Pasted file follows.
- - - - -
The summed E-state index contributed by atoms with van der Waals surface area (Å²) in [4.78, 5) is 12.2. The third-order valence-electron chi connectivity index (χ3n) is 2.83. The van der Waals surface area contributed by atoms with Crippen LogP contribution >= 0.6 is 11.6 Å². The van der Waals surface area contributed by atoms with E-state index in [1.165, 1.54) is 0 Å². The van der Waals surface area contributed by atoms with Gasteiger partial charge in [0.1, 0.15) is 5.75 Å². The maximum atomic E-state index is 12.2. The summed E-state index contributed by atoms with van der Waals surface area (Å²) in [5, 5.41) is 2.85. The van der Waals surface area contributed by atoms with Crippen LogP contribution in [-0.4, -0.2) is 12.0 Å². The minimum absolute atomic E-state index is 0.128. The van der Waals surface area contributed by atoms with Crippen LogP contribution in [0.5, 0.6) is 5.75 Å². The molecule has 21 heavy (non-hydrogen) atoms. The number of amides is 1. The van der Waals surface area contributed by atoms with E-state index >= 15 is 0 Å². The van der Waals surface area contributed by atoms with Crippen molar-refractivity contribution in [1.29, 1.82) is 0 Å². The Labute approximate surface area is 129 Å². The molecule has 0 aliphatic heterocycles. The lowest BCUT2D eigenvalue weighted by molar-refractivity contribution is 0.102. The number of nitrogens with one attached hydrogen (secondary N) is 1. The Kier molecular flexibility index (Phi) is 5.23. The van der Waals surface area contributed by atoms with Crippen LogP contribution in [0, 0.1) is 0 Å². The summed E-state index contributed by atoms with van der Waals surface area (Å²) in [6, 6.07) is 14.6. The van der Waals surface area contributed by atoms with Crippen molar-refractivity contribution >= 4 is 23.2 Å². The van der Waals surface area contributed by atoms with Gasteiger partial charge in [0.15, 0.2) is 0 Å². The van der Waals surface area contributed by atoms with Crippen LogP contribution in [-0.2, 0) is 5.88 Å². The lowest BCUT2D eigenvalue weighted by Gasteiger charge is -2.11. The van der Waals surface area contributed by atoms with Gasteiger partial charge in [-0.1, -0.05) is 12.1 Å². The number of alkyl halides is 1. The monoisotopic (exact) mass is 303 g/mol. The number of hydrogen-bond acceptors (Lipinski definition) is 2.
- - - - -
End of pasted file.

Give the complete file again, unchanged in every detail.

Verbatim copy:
The summed E-state index contributed by atoms with van der Waals surface area (Å²) in [4.78, 5) is 12.2. The third-order valence-electron chi connectivity index (χ3n) is 2.83. The van der Waals surface area contributed by atoms with Crippen LogP contribution >= 0.6 is 11.6 Å². The van der Waals surface area contributed by atoms with E-state index in [1.165, 1.54) is 0 Å². The van der Waals surface area contributed by atoms with Gasteiger partial charge in [0.1, 0.15) is 5.75 Å². The maximum atomic E-state index is 12.2. The summed E-state index contributed by atoms with van der Waals surface area (Å²) in [5, 5.41) is 2.85. The van der Waals surface area contributed by atoms with Crippen LogP contribution in [-0.4, -0.2) is 12.0 Å². The minimum absolute atomic E-state index is 0.128. The van der Waals surface area contributed by atoms with Crippen LogP contribution in [0.5, 0.6) is 5.75 Å². The molecule has 21 heavy (non-hydrogen) atoms. The number of amides is 1. The van der Waals surface area contributed by atoms with E-state index >= 15 is 0 Å². The van der Waals surface area contributed by atoms with Crippen molar-refractivity contribution in [1.29, 1.82) is 0 Å². The Labute approximate surface area is 129 Å². The molecule has 0 aliphatic heterocycles. The lowest BCUT2D eigenvalue weighted by molar-refractivity contribution is 0.102. The number of nitrogens with one attached hydrogen (secondary N) is 1. The Kier molecular flexibility index (Phi) is 5.23. The van der Waals surface area contributed by atoms with Crippen LogP contribution in [0, 0.1) is 0 Å². The summed E-state index contributed by atoms with van der Waals surface area (Å²) in [6, 6.07) is 14.6. The van der Waals surface area contributed by atoms with Crippen molar-refractivity contribution >= 4 is 23.2 Å². The van der Waals surface area contributed by atoms with Gasteiger partial charge in [0.15, 0.2) is 0 Å². The van der Waals surface area contributed by atoms with Crippen LogP contribution in [-0.2, 0) is 5.88 Å². The lowest BCUT2D eigenvalue weighted by Gasteiger charge is -2.11. The van der Waals surface area contributed by atoms with Gasteiger partial charge in [-0.1, -0.05) is 12.1 Å². The number of alkyl halides is 1. The monoisotopic (exact) mass is 303 g/mol. The number of hydrogen-bond acceptors (Lipinski definition) is 2.